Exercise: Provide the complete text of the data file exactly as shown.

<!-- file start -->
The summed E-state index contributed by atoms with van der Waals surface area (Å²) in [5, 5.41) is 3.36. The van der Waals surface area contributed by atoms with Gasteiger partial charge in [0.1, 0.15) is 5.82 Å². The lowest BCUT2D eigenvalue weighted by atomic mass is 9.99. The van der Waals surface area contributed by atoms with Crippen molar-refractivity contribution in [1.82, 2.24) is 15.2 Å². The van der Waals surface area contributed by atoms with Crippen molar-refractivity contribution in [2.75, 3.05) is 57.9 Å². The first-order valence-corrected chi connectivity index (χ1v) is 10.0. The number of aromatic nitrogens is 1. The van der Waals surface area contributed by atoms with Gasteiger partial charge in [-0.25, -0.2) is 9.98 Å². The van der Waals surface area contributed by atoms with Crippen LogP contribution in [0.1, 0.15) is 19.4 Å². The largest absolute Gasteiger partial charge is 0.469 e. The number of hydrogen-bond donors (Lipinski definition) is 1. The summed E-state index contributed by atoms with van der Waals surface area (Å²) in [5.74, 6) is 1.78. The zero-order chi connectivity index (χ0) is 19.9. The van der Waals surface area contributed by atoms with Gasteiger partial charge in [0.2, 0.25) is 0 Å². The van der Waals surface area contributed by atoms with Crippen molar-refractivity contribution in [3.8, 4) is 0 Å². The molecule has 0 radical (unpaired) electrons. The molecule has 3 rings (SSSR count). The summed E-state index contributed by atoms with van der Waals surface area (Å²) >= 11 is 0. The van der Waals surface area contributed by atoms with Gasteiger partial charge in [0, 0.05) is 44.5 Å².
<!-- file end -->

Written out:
The summed E-state index contributed by atoms with van der Waals surface area (Å²) in [5, 5.41) is 3.36. The van der Waals surface area contributed by atoms with Gasteiger partial charge in [0.1, 0.15) is 5.82 Å². The lowest BCUT2D eigenvalue weighted by atomic mass is 9.99. The van der Waals surface area contributed by atoms with Crippen molar-refractivity contribution in [1.82, 2.24) is 15.2 Å². The van der Waals surface area contributed by atoms with Crippen molar-refractivity contribution in [2.75, 3.05) is 57.9 Å². The first-order valence-corrected chi connectivity index (χ1v) is 10.0. The number of aromatic nitrogens is 1. The van der Waals surface area contributed by atoms with Gasteiger partial charge in [-0.25, -0.2) is 9.98 Å². The van der Waals surface area contributed by atoms with Crippen LogP contribution in [0.1, 0.15) is 19.4 Å². The largest absolute Gasteiger partial charge is 0.469 e. The number of hydrogen-bond donors (Lipinski definition) is 1. The summed E-state index contributed by atoms with van der Waals surface area (Å²) in [5.74, 6) is 1.78. The zero-order chi connectivity index (χ0) is 19.9. The van der Waals surface area contributed by atoms with Gasteiger partial charge in [0.2, 0.25) is 0 Å². The van der Waals surface area contributed by atoms with Crippen molar-refractivity contribution in [3.8, 4) is 0 Å². The molecule has 0 radical (unpaired) electrons. The molecule has 3 rings (SSSR count). The summed E-state index contributed by atoms with van der Waals surface area (Å²) >= 11 is 0. The van der Waals surface area contributed by atoms with Gasteiger partial charge in [0, 0.05) is 44.5 Å².